It could have been a premonition of the Civil War that would test his character and eventually take his life, but actually it was merely a celebration of George Washington's birthday. Kline had no objection to such public displays of patriotic feelings, but he was stimulated to think of a different sort of patriotism. So he wrote in his diary for Thursday, February 22, 1849:
I have a somewhat higher conception of true patriotism than can be represented by the firing of guns which give forth nothing but meaningful sound. I am glad, however, that these guns report harmless sound, and nothing more. If some public speakers would do the same, it might be a better place for both them and their hearers. My highest conception of patriotism is found in the man who loves the Lord his God with all his heart and his neighbor as himself. Out of these affections spring the subordinate love for one's country; love truly virtuous for one's companion and children, relatives and friends; and in its most comprehensive sense takes in the whole human family. Were this love universal, the word patriotism, in its specific sense, meaning such a love for one's country as makes its possessors ready and willing to take up arms in its defense, might be appropriately expunged from every national vocabulary.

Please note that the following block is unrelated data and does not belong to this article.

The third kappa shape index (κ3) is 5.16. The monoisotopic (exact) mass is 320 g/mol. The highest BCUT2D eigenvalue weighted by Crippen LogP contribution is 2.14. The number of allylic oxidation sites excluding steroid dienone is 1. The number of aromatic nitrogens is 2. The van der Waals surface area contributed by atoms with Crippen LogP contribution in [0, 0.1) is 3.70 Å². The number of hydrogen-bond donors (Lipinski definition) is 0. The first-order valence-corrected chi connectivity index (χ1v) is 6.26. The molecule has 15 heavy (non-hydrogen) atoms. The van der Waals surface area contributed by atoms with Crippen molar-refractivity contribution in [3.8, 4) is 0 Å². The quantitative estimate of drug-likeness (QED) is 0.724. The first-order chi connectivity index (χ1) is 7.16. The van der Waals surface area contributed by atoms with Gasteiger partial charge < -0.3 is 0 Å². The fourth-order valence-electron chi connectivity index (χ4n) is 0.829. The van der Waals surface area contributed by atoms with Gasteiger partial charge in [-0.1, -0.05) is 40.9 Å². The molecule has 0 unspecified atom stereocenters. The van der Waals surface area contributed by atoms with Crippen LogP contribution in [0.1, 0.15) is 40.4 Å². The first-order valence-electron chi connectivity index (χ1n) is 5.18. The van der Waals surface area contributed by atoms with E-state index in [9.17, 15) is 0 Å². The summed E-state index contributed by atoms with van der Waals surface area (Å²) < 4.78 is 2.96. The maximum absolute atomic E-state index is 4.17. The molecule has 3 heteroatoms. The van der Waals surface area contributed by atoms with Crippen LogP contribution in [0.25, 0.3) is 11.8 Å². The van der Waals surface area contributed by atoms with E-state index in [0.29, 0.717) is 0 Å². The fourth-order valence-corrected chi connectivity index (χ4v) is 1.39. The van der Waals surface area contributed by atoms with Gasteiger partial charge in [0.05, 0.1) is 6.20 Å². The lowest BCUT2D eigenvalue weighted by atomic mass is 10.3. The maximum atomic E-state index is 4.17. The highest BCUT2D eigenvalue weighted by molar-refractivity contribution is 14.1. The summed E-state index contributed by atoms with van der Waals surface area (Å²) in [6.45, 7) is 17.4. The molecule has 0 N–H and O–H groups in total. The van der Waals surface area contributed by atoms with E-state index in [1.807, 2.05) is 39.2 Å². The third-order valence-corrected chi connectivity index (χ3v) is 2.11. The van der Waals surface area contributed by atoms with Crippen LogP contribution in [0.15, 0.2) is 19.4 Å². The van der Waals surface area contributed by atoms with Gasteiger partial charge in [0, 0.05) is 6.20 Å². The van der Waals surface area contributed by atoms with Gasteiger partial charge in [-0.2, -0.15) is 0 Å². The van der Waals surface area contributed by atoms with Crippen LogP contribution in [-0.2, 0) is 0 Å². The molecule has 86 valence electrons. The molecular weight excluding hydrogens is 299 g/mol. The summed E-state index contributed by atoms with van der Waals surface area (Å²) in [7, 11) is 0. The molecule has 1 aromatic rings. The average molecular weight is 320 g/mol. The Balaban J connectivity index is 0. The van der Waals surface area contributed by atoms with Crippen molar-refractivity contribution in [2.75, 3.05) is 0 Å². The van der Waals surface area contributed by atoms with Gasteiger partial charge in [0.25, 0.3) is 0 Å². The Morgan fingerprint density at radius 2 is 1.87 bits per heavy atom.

Source: Preaching in a Tavern, by Kenneth I Morse